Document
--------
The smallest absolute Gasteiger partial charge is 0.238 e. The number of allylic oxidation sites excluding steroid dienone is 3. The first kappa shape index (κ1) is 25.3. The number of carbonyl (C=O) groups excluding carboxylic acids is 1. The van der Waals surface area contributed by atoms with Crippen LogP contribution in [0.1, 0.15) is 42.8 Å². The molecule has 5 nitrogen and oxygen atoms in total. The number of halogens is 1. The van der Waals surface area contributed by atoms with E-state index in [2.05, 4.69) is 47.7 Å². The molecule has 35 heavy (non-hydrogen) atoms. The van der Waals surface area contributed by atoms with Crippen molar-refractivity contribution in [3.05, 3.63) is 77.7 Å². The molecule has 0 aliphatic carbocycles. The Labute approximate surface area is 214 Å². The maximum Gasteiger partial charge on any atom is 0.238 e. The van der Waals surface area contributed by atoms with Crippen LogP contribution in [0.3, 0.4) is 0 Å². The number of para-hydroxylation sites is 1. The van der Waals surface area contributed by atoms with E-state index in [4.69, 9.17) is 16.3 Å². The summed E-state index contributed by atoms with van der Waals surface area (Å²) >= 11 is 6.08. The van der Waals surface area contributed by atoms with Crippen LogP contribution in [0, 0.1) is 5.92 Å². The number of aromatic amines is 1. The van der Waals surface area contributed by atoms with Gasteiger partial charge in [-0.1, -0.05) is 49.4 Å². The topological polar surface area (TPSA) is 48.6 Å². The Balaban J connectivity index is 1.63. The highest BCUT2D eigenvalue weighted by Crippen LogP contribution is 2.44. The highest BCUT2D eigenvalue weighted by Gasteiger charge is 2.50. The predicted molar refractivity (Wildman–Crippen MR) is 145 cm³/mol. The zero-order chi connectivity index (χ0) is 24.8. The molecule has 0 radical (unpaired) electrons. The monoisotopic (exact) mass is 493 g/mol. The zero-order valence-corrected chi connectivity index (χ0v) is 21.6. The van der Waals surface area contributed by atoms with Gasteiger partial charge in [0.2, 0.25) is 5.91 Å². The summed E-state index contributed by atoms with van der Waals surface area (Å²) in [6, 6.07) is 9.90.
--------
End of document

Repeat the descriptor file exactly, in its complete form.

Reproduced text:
The smallest absolute Gasteiger partial charge is 0.238 e. The number of allylic oxidation sites excluding steroid dienone is 3. The first kappa shape index (κ1) is 25.3. The number of carbonyl (C=O) groups excluding carboxylic acids is 1. The van der Waals surface area contributed by atoms with Crippen LogP contribution in [0.1, 0.15) is 42.8 Å². The molecule has 5 nitrogen and oxygen atoms in total. The number of halogens is 1. The van der Waals surface area contributed by atoms with E-state index in [2.05, 4.69) is 47.7 Å². The molecule has 35 heavy (non-hydrogen) atoms. The van der Waals surface area contributed by atoms with Crippen molar-refractivity contribution in [3.05, 3.63) is 77.7 Å². The molecule has 0 aliphatic carbocycles. The Labute approximate surface area is 214 Å². The maximum Gasteiger partial charge on any atom is 0.238 e. The van der Waals surface area contributed by atoms with Crippen LogP contribution in [0.3, 0.4) is 0 Å². The number of para-hydroxylation sites is 1. The van der Waals surface area contributed by atoms with E-state index in [4.69, 9.17) is 16.3 Å². The summed E-state index contributed by atoms with van der Waals surface area (Å²) >= 11 is 6.08. The van der Waals surface area contributed by atoms with Crippen LogP contribution in [0, 0.1) is 5.92 Å². The number of aromatic amines is 1. The van der Waals surface area contributed by atoms with Gasteiger partial charge in [-0.1, -0.05) is 49.4 Å². The topological polar surface area (TPSA) is 48.6 Å². The Balaban J connectivity index is 1.63. The highest BCUT2D eigenvalue weighted by Crippen LogP contribution is 2.44. The highest BCUT2D eigenvalue weighted by Gasteiger charge is 2.50. The predicted molar refractivity (Wildman–Crippen MR) is 145 cm³/mol. The zero-order chi connectivity index (χ0) is 24.8. The molecule has 0 radical (unpaired) electrons. The monoisotopic (exact) mass is 493 g/mol. The zero-order valence-corrected chi connectivity index (χ0v) is 21.6. The van der Waals surface area contributed by atoms with Gasteiger partial charge in [0.2, 0.25) is 5.91 Å². The summed E-state index contributed by atoms with van der Waals surface area (Å²) in [6, 6.07) is 9.90.